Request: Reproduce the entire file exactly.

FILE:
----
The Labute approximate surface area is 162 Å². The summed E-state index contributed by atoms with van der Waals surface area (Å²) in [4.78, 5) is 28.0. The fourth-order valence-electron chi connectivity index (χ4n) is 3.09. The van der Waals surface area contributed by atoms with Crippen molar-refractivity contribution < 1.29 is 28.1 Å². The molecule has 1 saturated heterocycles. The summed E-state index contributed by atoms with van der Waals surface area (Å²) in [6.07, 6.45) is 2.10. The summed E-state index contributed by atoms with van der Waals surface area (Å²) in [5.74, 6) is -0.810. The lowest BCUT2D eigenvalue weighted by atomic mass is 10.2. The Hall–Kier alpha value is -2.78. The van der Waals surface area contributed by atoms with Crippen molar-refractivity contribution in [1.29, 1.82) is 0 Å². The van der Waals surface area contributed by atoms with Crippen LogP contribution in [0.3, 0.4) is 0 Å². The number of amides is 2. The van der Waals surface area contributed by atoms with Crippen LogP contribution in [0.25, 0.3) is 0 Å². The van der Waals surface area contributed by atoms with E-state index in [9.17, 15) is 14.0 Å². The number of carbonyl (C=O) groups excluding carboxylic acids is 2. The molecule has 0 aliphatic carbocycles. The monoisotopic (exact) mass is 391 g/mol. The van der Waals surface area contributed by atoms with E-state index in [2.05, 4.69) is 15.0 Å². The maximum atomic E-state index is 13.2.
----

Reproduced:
The Labute approximate surface area is 162 Å². The summed E-state index contributed by atoms with van der Waals surface area (Å²) in [4.78, 5) is 28.0. The fourth-order valence-electron chi connectivity index (χ4n) is 3.09. The van der Waals surface area contributed by atoms with Crippen molar-refractivity contribution < 1.29 is 28.1 Å². The molecule has 1 saturated heterocycles. The summed E-state index contributed by atoms with van der Waals surface area (Å²) in [6.07, 6.45) is 2.10. The summed E-state index contributed by atoms with van der Waals surface area (Å²) in [5.74, 6) is -0.810. The lowest BCUT2D eigenvalue weighted by atomic mass is 10.2. The Hall–Kier alpha value is -2.78. The van der Waals surface area contributed by atoms with Crippen molar-refractivity contribution in [1.29, 1.82) is 0 Å². The van der Waals surface area contributed by atoms with Crippen LogP contribution in [0.3, 0.4) is 0 Å². The number of amides is 2. The van der Waals surface area contributed by atoms with Crippen LogP contribution in [0.25, 0.3) is 0 Å². The van der Waals surface area contributed by atoms with E-state index in [9.17, 15) is 14.0 Å². The number of carbonyl (C=O) groups excluding carboxylic acids is 2. The molecule has 0 aliphatic carbocycles. The monoisotopic (exact) mass is 391 g/mol. The van der Waals surface area contributed by atoms with E-state index in [2.05, 4.69) is 15.0 Å². The maximum atomic E-state index is 13.2.